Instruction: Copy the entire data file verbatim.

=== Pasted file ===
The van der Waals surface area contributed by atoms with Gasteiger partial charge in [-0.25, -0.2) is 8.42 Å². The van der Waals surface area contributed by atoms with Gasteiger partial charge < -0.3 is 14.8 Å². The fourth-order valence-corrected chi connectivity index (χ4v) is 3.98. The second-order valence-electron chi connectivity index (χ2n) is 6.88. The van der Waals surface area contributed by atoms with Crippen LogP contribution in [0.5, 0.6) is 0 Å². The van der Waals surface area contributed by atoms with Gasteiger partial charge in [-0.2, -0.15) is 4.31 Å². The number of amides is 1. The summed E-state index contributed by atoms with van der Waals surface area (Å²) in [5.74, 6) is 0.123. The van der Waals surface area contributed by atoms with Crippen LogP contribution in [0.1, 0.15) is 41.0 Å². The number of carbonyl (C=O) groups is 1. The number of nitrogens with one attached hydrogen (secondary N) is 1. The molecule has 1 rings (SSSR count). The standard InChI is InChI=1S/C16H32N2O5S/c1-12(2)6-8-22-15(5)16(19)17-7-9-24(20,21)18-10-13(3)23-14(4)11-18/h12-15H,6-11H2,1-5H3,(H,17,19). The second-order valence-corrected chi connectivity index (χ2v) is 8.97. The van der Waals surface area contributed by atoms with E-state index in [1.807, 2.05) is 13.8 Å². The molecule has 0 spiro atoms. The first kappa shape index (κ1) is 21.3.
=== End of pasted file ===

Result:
The van der Waals surface area contributed by atoms with Gasteiger partial charge in [-0.25, -0.2) is 8.42 Å². The van der Waals surface area contributed by atoms with Gasteiger partial charge < -0.3 is 14.8 Å². The fourth-order valence-corrected chi connectivity index (χ4v) is 3.98. The second-order valence-electron chi connectivity index (χ2n) is 6.88. The van der Waals surface area contributed by atoms with Crippen LogP contribution in [0.5, 0.6) is 0 Å². The van der Waals surface area contributed by atoms with Gasteiger partial charge in [-0.2, -0.15) is 4.31 Å². The number of amides is 1. The summed E-state index contributed by atoms with van der Waals surface area (Å²) in [5.74, 6) is 0.123. The van der Waals surface area contributed by atoms with Crippen LogP contribution in [0.1, 0.15) is 41.0 Å². The number of carbonyl (C=O) groups is 1. The number of nitrogens with one attached hydrogen (secondary N) is 1. The molecule has 1 rings (SSSR count). The standard InChI is InChI=1S/C16H32N2O5S/c1-12(2)6-8-22-15(5)16(19)17-7-9-24(20,21)18-10-13(3)23-14(4)11-18/h12-15H,6-11H2,1-5H3,(H,17,19). The second-order valence-corrected chi connectivity index (χ2v) is 8.97. The van der Waals surface area contributed by atoms with E-state index in [1.807, 2.05) is 13.8 Å². The molecule has 0 spiro atoms. The first kappa shape index (κ1) is 21.3.